...The great event in my life recently has been the reading of Santayana's book.[Interpretations of Poetry and Religion] Although I absolutely reject the platonism of it, I have literally squealed with delight at the imperturbable perfection with which the position is laid down on page after page; and grunted with delight at such a thickening up of our Harvard atmosphere. If our students now could begin really to understand what Royce means with his voluntaristic-pluralistic monism, what Münsterberg means with his dualistic scientificism and platonism, what Santayana means by his pessimistic platonism (I wonder if he and Mg. have had any close mutually encouraging intercourse in this line?), what I mean by my crass pluralism, what you mean by your ethereal idealism, that these are so many religions, ways of fronting life, and worth fighting for, we should have a genuine philosophic universe at Harvard. The best condition of it would be an open conflict and rivalry of the diverse systems. (Alas! that I should be out of it, just as my chance begins!) The world might ring with the struggle, if we devoted ourselves exclusively to belaboring each other.I now understand Santayana, the man. I never understood him before. But what a perfection of rottenness in a philosophy! I don't think I ever knew the anti-realistic view to be propounded with so impudently superior an air. It is refreshing to see a representative of moribund Latinity rise up and administer such reproof to us barbarians in the hour of our triumph. I imagine Santayana's style to be entirely spontaneous. But it has curious classic echoes. Whole pages of pure Hume in style; others of pure Renan. Nevertheless, how fantastic a philosophy!—as if the "world of values" were independent of existence. It is only as being, that one thing is better than another. The idea of darkness is as good as that of light, as ideas. There is more value in light's being. And the exquisite consolation, when you have ascertained the badness of all fact, in knowing that badness is inferior to goodness, to the end—it only rubs the pessimism in. A man whose egg at breakfast turns out always bad says to himself, "Well, bad and good are not the same, anyhow." That is just the trouble! Moreover, when you come down to the facts, what do your harmonious and integral ideal systems prove to be? in the concrete? Always things burst by the growing content of experience. Dramatic unities; laws of versification; ecclesiastical systems; scholastic doctrines. Bah! Give me Walt Whitman and Browning ten times over, much as the perverse ugliness of the latter at times irritates me, and intensely as I have enjoyed Santayana's attack. The barbarians are in the line of mental growth, and those who do insist that the ideal and the real are dynamically continuous are those by whom the world is to be saved. But I'm nevertheless delighted that the other view, always existing in the world, should at last have found so splendidly impertinent an expression among ourselves. I have meant to write to Santayana; but on second thoughts, and to save myself, I will just ask you to send him this. It saves him from what might be the nuisance of having to reply, and on my part it has the advantage of being more free-spoken and direct. He is certainly an extraordinarily distingué writer. Thank him for existing!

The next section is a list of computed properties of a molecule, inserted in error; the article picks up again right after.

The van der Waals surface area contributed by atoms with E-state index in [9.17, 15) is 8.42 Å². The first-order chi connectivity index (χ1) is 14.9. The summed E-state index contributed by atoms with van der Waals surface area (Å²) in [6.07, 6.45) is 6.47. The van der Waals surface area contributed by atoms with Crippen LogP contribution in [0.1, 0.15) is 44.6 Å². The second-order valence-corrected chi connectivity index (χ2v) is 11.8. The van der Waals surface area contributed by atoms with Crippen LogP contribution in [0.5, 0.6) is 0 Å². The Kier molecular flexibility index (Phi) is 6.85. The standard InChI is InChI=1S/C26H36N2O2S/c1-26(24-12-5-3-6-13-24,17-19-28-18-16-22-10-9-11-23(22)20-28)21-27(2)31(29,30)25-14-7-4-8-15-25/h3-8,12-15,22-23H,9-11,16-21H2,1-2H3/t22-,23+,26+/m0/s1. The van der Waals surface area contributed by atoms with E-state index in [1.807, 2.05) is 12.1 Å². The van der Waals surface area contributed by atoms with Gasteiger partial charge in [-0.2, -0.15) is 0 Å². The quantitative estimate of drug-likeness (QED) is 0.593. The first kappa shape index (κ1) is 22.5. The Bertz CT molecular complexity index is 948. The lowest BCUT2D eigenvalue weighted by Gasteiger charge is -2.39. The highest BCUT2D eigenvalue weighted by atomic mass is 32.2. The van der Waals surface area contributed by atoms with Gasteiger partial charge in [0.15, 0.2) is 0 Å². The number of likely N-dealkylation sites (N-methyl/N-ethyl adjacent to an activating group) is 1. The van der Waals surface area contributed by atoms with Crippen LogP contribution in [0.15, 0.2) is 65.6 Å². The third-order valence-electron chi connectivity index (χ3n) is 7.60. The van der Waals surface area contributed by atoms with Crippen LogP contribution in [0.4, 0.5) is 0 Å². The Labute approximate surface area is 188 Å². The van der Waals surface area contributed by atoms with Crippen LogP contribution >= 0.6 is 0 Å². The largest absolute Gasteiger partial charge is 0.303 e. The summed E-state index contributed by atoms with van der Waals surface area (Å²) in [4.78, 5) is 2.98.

Santayana, "The Genteel Tradition in American Philosophy"
But there is another distinguished man, lately lost to this country, who has given some rude shocks to this tradition  and who, as much as Whitman, may be regarded as representing the genuine, the long silent American mind—I mean William James. He and his brother Henry were as tightly swaddled in the genteel tradition as any infant geniuses could be, for they were born in Cambridge, and in a Swedenborgian household. Yet they burst those bands almost entirely. The ways in which the two brothers freed themselves, however, are interestingly different. Mr. Henry James has done it by adopting the point of view of the outer world, and by turning the genteel American tradition, as he turns everything else, into a subject-matter for analysis. 
"A gentleman never lets politics get in the way of a friendship."

All of it included in the rewrite.